Federal Employee Disability Retirement: The river of life

The evocative images of such a metaphorical phrase are immediately understood by most.  As in challenges we all face throughout life, a river snakes across different and foreign terrain; in some seasons, a drought may dry up the vibrancy of the river, while in times of plenty, flooding and overabundance may occur.

There are periods of swift currents, and days of lazy haze; and underneath the calm exterior is an underworld of activity and blur of living, both of tumult as well as those timeless memories forever remembered, and it is precisely the paradigm upon which Heraclitus staked his perspective upon with the statement that “No man steps in the same river twice.”  For, indeed, the essence of the universe is one of ever-present change; it is the one constant in a life filled with unpredictable indifference, of inchoate beginnings that never lead to any fruition; of trials encountered without reason or rationale; and the river of life leads us through the mountaintops of emotional pinnacles and down into the depths of a valley so dark that despondency fails to reach the eternal chasm of sadness undefined.

Streams flowing into rivers; unexpected tributaries swallowing up the nameless and uncharted waters; and of snowcaps that melt and flow without fluidity of purpose, so life brings about such challenges, engagements and unexpected face-offs.  What are we to make of this river?  What to do in this life?  Must we always be defined by accomplishments, or can the value of a human being be sufficient by reason of a self-fulfillment of an ego’s search?  Is it truly the person who has amassed the greatest amount of “stuff” who is considered the “winner”, and does the river of life grant any greater significance, relevance or meaning to the quantifiable monetary value than to the man who dies penniless?

For the Federal employee and U.S. Postal worker who suffers from a medical condition, such that the medical condition necessitates the Federal or Postal worker into preparing, formulating and filing for Federal Disability Retirement benefits with the U.S. Office of Personnel Management, such questions embracing the river of life can be daunting, obsessively important, and awakening of a spark in the deeper recesses of one’s forgotten past to come to the fore.  Why?  Because medical conditions force a prioritization of values, meaning and relevance in one life; and, indeed, that is the foundational essence of every river of life – of what we believe; that we believe; and for which we believe.

Sincerely,

Robert R. McGill, Esquire

 

Medical Retirement from Federal Employment: The precarious self

Self-preservation is said to be high on the list of instinctive survival mechanisms – that which society cannot “un-learn” because of the inherent nature of such evolutionary entrenchment of DNA-coded characteristics.  It used to be that, whether in the mythical “State of Nature” as advanced and envisioned by Locke, Hobbes or Rousseau, or the more fossil-based models as posited by anthropologists, the individual who was widely considered as a precarious survivor was quickly extinguished from the gene pool either though acts of foolish daring or by neglectful carelessness.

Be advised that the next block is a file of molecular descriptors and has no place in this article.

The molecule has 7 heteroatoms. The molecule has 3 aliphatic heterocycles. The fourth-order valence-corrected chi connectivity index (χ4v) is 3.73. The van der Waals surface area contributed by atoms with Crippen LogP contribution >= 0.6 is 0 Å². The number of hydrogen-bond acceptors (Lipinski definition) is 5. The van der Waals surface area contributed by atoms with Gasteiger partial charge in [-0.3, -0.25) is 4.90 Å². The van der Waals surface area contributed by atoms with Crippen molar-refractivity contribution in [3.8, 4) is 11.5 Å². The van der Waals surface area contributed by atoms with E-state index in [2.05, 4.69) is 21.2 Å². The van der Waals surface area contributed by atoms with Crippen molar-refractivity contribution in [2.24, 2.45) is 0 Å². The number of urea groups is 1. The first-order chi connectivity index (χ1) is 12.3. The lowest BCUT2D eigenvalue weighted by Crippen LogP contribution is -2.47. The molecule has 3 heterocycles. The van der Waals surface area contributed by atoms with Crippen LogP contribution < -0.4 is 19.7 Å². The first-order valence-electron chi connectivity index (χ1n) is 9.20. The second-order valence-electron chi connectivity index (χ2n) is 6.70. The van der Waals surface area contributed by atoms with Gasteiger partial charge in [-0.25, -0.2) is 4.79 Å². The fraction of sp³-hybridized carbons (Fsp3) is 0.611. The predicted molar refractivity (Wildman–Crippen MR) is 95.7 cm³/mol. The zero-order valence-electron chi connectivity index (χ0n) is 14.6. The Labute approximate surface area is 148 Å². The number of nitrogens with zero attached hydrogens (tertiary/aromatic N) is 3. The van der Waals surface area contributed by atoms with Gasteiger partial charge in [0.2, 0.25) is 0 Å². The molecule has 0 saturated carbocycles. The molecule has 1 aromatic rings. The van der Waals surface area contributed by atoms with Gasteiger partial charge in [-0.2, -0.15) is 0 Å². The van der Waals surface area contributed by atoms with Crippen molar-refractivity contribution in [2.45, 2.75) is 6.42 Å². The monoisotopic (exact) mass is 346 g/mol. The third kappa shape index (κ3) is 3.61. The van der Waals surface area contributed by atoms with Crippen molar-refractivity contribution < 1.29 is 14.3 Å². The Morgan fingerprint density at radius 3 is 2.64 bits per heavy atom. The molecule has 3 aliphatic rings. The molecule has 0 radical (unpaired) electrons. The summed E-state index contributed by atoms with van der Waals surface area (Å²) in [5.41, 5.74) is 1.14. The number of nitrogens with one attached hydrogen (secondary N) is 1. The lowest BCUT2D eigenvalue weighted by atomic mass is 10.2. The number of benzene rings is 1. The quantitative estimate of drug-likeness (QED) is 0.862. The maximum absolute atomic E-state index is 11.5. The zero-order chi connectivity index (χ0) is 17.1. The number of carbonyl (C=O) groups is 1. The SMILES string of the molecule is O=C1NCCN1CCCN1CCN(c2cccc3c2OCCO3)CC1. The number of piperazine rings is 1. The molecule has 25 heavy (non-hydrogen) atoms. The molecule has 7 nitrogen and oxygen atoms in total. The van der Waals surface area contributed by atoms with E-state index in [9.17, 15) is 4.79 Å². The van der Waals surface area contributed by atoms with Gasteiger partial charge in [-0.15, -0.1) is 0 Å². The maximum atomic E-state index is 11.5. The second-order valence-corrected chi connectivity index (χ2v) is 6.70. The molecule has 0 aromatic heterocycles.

Survival was, until recent times, always high on the list of priorities.

In modernity, we rarely even consider it, and that is why we cringe with disbelief at horror stories of sitting placidly in a café or restaurant when suddenly innocent bystanders are being shot at, or become the victims of an explosion where shrapnel and other ravaging debris aim at the human flesh – not for predatory hunger, but for mere destruction and devastation.  Laws become enacted and govern safety; mechanisms are put in place to prevent industrial accidents or massive catastrophes impacting a wide swath of population centers; these are all, in modernity, for the most part, avoided and of rare occurrence.

Thus, the precarious self has become an irrelevant concern, or not at all.  The incommensurate dilemma of an individual being lost in his or her own thoughts as he walks upon a den of wolves out to find and devour dinner, is not of a major concern; perhaps, the closest we may come to in considering the precarious self is of a person lost in thought who crosses the street without looking for oncoming traffic; but, even that, the new technology arming every vehicle with sensors which automatically prompts the braking systems are attending to that potentiality, as well.

It is, in the end, more in the arena of making mistakes, proceeding in ignorance and creating circumstances of irreconcilable self-destructiveness, that the concept even becomes applicable or comprehensible, in these days.  For example, in preparing a Federal Disability Retirement application by a Federal employee or a U.S. Postal worker, does the Federal employee or Postal worker know enough about “The Laws” governing Federal Disability Retirement in order to proceed successfully?  Have you spent enough time to familiarize yourself with the statute, the case-law and precedents of recent import in order to successfully maneuver your way through the administrative process?

This is, whether one likes it or not, a highly bureaucratized universe, and the ability to avoid the precarious self often requires a great amount of investment of one’s time, energy and concentrated focus upon the details of daily, unavoidable complexities.  Preparing an effective Federal Disability Retirement application, to be submitted to the U.S. Office of Personnel Management, whether the Federal or Postal employee falls under FERS, CSRS or CSRS Offset, is something that requires avoidance of the precarious self, at a minimum; and, more than that, to maneuver around the precarious “others” as well – including the U.S. Office of Personnel Management.

Sincerely,

Robert R. McGill, Esquire

Federal Disability Retirement Law: Care to Perfection